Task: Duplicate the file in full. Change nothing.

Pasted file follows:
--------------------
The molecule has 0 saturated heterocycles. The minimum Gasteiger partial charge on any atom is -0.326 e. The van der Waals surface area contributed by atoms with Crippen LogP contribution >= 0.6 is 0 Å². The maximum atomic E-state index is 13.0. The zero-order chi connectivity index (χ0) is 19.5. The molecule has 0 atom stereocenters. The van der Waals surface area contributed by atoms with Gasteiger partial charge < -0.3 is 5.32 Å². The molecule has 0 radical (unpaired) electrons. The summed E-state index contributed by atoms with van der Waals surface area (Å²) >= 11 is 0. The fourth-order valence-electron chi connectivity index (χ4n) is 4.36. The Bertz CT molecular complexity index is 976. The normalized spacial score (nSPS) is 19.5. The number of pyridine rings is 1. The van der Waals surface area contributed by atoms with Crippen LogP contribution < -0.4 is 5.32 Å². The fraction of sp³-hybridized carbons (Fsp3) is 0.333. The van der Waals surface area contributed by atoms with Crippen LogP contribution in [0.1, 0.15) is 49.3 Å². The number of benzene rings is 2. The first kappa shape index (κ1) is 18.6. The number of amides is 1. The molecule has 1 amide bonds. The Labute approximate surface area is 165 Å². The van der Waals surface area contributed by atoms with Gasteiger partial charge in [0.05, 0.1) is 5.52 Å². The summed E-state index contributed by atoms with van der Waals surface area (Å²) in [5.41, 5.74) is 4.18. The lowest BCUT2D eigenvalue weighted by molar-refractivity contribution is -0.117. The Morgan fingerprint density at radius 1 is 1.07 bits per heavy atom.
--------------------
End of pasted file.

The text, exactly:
The molecule has 0 saturated heterocycles. The minimum Gasteiger partial charge on any atom is -0.326 e. The van der Waals surface area contributed by atoms with Crippen LogP contribution >= 0.6 is 0 Å². The maximum atomic E-state index is 13.0. The zero-order chi connectivity index (χ0) is 19.5. The molecule has 0 atom stereocenters. The van der Waals surface area contributed by atoms with Gasteiger partial charge < -0.3 is 5.32 Å². The molecule has 0 radical (unpaired) electrons. The summed E-state index contributed by atoms with van der Waals surface area (Å²) >= 11 is 0. The fourth-order valence-electron chi connectivity index (χ4n) is 4.36. The Bertz CT molecular complexity index is 976. The normalized spacial score (nSPS) is 19.5. The number of pyridine rings is 1. The van der Waals surface area contributed by atoms with Crippen LogP contribution < -0.4 is 5.32 Å². The fraction of sp³-hybridized carbons (Fsp3) is 0.333. The van der Waals surface area contributed by atoms with Crippen LogP contribution in [0.1, 0.15) is 49.3 Å². The number of benzene rings is 2. The first kappa shape index (κ1) is 18.6. The number of amides is 1. The molecule has 1 amide bonds. The Labute approximate surface area is 165 Å². The van der Waals surface area contributed by atoms with Gasteiger partial charge in [0.05, 0.1) is 5.52 Å². The summed E-state index contributed by atoms with van der Waals surface area (Å²) in [5.41, 5.74) is 4.18. The lowest BCUT2D eigenvalue weighted by molar-refractivity contribution is -0.117. The Morgan fingerprint density at radius 1 is 1.07 bits per heavy atom.